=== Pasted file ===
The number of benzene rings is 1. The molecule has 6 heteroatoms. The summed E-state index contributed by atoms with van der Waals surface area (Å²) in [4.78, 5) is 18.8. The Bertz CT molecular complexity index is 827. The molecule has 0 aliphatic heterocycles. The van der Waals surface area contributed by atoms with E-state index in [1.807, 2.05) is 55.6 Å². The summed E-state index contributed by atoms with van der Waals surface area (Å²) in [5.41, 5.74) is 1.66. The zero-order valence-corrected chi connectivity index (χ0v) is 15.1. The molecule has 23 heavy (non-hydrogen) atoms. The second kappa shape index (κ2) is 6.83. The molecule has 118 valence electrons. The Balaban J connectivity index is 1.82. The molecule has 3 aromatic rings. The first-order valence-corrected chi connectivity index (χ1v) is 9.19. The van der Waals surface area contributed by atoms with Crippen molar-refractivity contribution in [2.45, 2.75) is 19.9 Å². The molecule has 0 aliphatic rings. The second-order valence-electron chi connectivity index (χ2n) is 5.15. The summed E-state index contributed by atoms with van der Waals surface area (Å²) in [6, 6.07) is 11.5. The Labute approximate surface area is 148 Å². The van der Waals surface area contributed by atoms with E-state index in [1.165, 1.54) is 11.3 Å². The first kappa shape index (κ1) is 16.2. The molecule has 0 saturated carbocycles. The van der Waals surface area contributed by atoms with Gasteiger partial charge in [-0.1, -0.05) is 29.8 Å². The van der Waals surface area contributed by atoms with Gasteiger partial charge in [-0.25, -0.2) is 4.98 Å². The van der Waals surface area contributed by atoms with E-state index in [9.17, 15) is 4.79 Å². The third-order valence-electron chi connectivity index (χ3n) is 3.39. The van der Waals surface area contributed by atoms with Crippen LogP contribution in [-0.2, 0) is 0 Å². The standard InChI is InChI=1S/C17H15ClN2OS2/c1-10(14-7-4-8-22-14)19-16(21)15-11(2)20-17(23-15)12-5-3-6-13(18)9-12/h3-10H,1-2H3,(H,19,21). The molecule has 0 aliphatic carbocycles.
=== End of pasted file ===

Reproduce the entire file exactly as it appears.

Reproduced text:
The number of benzene rings is 1. The molecule has 6 heteroatoms. The summed E-state index contributed by atoms with van der Waals surface area (Å²) in [4.78, 5) is 18.8. The Bertz CT molecular complexity index is 827. The molecule has 0 aliphatic heterocycles. The van der Waals surface area contributed by atoms with E-state index in [1.807, 2.05) is 55.6 Å². The summed E-state index contributed by atoms with van der Waals surface area (Å²) in [5.41, 5.74) is 1.66. The zero-order valence-corrected chi connectivity index (χ0v) is 15.1. The molecule has 23 heavy (non-hydrogen) atoms. The second kappa shape index (κ2) is 6.83. The molecule has 118 valence electrons. The Balaban J connectivity index is 1.82. The molecule has 3 aromatic rings. The first-order valence-corrected chi connectivity index (χ1v) is 9.19. The van der Waals surface area contributed by atoms with Crippen molar-refractivity contribution in [2.45, 2.75) is 19.9 Å². The molecule has 0 aliphatic rings. The second-order valence-electron chi connectivity index (χ2n) is 5.15. The summed E-state index contributed by atoms with van der Waals surface area (Å²) in [6, 6.07) is 11.5. The Labute approximate surface area is 148 Å². The van der Waals surface area contributed by atoms with E-state index in [1.165, 1.54) is 11.3 Å². The first kappa shape index (κ1) is 16.2. The molecule has 0 saturated carbocycles. The van der Waals surface area contributed by atoms with Gasteiger partial charge in [-0.1, -0.05) is 29.8 Å². The van der Waals surface area contributed by atoms with Gasteiger partial charge in [-0.25, -0.2) is 4.98 Å². The van der Waals surface area contributed by atoms with E-state index in [9.17, 15) is 4.79 Å². The third-order valence-electron chi connectivity index (χ3n) is 3.39. The van der Waals surface area contributed by atoms with Crippen LogP contribution in [-0.2, 0) is 0 Å². The standard InChI is InChI=1S/C17H15ClN2OS2/c1-10(14-7-4-8-22-14)19-16(21)15-11(2)20-17(23-15)12-5-3-6-13(18)9-12/h3-10H,1-2H3,(H,19,21). The molecule has 0 aliphatic carbocycles.